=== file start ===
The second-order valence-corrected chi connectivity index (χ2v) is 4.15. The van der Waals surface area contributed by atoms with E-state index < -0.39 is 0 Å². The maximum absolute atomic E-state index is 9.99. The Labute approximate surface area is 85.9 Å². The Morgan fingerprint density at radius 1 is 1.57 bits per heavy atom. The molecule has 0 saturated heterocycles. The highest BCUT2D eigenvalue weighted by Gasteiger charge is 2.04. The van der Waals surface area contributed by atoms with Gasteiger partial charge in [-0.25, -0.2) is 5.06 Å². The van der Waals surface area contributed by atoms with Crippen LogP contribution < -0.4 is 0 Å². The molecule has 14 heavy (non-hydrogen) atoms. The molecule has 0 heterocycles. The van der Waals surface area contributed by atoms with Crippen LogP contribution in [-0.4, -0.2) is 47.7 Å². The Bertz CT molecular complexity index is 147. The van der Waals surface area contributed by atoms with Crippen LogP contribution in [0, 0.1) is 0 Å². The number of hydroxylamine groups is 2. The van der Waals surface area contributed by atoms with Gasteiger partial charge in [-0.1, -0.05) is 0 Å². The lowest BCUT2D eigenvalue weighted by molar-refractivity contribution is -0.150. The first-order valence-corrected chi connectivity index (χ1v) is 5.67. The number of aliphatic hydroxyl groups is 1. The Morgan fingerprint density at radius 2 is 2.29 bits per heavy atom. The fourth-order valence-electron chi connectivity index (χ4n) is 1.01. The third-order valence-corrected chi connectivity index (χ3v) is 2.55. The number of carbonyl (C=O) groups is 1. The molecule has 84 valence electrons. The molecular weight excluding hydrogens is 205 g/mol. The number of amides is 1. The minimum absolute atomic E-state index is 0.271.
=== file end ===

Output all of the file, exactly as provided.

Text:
The second-order valence-corrected chi connectivity index (χ2v) is 4.15. The van der Waals surface area contributed by atoms with E-state index < -0.39 is 0 Å². The maximum absolute atomic E-state index is 9.99. The Labute approximate surface area is 85.9 Å². The Morgan fingerprint density at radius 1 is 1.57 bits per heavy atom. The molecule has 0 saturated heterocycles. The highest BCUT2D eigenvalue weighted by Gasteiger charge is 2.04. The van der Waals surface area contributed by atoms with Gasteiger partial charge in [-0.25, -0.2) is 5.06 Å². The van der Waals surface area contributed by atoms with Crippen LogP contribution < -0.4 is 0 Å². The molecule has 14 heavy (non-hydrogen) atoms. The molecule has 0 heterocycles. The van der Waals surface area contributed by atoms with Crippen LogP contribution in [-0.4, -0.2) is 47.7 Å². The Bertz CT molecular complexity index is 147. The van der Waals surface area contributed by atoms with Crippen LogP contribution in [0, 0.1) is 0 Å². The number of hydroxylamine groups is 2. The van der Waals surface area contributed by atoms with Gasteiger partial charge in [-0.1, -0.05) is 0 Å². The lowest BCUT2D eigenvalue weighted by molar-refractivity contribution is -0.150. The first-order valence-corrected chi connectivity index (χ1v) is 5.67. The number of aliphatic hydroxyl groups is 1. The Morgan fingerprint density at radius 2 is 2.29 bits per heavy atom. The fourth-order valence-electron chi connectivity index (χ4n) is 1.01. The third-order valence-corrected chi connectivity index (χ3v) is 2.55. The number of carbonyl (C=O) groups is 1. The molecule has 84 valence electrons. The molecular weight excluding hydrogens is 205 g/mol. The number of amides is 1. The minimum absolute atomic E-state index is 0.271.